In contrast, patients with recurrent partial sigmoid volvulus usually present with constipation, abdominal distension, central or left-sided crampy abdominal pain and may be relatively asymptomatic (1, 3, 8, 9). Sturzaker et al. evaluated young patients with recurrent attacks of partial sigmoid volvulus and concluded that recurrent sigmoid volvulus is not uncommon in young patients and it is seldom diagnosed clinically (9). Due to lack of severity of symptoms, recurrent sigmoid volvulus is often difficult to diagnose and a high degree of clinical suspicion is required. Since patients with recurrent partial sigmoid volvulus are predisposed to develop acute gangrenous sigmoid volvulus, early detection is vital. Hence radiographic recognition is important for early diagnosis and treatment. Gopal et al. described “the twisted tape” sign that refers to the characteristic mucosal pattern of the sigmoid colon on double-contrast enema simulating a twisted tape (3). It is seen during the quiescent phase in cases of recurrent sigmoid volvulus and is believed to be due to relative spasm in between the attacks. Our patient was relatively asymptomatic with chronic constipation and history of straining at stools and had features of recurrent partial sigmoid volvulus on two separate radiologic imaging studies with normal findings on colonoscopy. This emphasizes the importance of radiologic investigations in the diagnosis of this condition.

Recurrent partial volvulus is one of clinical scenarios that could be seen in the broad spectrum of presentations of the sigmoid volvulus. It has been well documented in literature but has not received its due attention. Our case highlights the imaging features of partial sigmoid volvulus in the subclinical stage in which only the twist of mesocolon may be seen without any significant proximal dilatation. Coronal and oblique multiplanar reconstructed images were particularly beneficial in demonstrating the twisting of sigmoid mesocolon and crowding of mesenteric vessels at the site of twist. A differential diagnosis for this imaging appearance would be a band (congenital or adhesive). However, our patient had not undergone any previous surgery. In addition, twisting was noted at two different ends of redundant sigmoid colon instead of a single point as would be the case with a band. Preoperatively, patients with recurrent sigmoid volvulus often show a dilated sigmoid colon with dense fibrous bands at the mesenteric base due to recurrent volvulus (1). Similar findings were seen in our patient.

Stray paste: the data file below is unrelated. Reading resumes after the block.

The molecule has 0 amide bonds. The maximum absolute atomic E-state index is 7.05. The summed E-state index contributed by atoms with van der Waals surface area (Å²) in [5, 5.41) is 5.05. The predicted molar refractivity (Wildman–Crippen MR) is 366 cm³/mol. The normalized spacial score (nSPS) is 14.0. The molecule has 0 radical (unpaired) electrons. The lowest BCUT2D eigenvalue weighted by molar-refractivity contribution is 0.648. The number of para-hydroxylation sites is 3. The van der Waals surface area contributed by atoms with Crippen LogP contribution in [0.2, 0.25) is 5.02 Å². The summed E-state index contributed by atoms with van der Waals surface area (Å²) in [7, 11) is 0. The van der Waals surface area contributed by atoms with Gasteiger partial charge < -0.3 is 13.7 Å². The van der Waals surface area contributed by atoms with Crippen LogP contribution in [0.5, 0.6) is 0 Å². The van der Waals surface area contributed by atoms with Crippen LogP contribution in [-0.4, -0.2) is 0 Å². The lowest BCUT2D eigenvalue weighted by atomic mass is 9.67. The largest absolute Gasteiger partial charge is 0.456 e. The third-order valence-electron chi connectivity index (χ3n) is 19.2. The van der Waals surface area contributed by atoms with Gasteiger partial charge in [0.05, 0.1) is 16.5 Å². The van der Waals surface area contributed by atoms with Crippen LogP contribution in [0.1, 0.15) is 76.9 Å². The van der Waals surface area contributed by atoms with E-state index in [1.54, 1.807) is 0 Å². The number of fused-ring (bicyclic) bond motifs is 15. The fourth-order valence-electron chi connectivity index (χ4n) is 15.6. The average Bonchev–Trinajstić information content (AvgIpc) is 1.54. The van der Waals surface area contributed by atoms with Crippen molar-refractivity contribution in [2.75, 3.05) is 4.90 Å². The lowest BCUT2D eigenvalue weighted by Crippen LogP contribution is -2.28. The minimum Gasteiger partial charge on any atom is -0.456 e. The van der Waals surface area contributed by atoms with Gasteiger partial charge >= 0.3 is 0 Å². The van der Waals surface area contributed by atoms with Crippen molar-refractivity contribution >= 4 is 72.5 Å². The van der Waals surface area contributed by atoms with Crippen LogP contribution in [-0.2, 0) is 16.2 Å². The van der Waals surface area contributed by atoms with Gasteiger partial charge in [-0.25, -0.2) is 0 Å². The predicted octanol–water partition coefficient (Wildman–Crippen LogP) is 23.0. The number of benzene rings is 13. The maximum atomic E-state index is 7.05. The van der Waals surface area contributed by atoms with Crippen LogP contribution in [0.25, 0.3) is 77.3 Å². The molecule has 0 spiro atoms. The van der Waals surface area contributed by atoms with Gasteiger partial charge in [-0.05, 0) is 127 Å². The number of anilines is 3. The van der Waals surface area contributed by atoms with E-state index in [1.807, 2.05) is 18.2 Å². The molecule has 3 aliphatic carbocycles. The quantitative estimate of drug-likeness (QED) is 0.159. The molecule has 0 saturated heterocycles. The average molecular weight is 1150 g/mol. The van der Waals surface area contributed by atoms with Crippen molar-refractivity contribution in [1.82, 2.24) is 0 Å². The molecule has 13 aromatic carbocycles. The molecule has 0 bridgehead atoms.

Larkin et al. noted the importance of definitive surgery in the management of recurrent sigmoid volvulus (4). Operative techniques such as primary sigmoid resection and anastomosis, sigmoidopexy, and percutaneous endoscopic colostomy have been used to manage recurrent sigmoid colon volvulus. Our patient underwent primary sigmoid resection with anastomosis and showed a significant improvement of his symptoms postoperatively. As the patient was relatively asymptomatic to the diaphragmatic eventration, it was not operated upon. This case highlights the importance of the role of imaging and the need of high degree of clinical suspicion in the diagnosis of partial sigmoid volvulus in young adults.

Recurrent partial sigmoid volvulus is a clinical entity that may be occasionally seen in young patients. Patients may be relatively asymptomatic or present with constipation and abdominal discomfort. Clinicians must be aware of this condition as early diagnosis and treatment is required to prevent development of acute gangrenous sigmoid volvulus, which has high morbidity and mortality. Associated eventration of diaphragm might predispose to the development of recurrent sigmoid volvulus. Multiplanar CT with coronal and sagittal reconstructions have a definite role in demonstrating the partial sigmoid volvulus. Double-contrast barium enema has an important role in early diagnosis even in the quiescent phase.

Acknowledgements

Footnote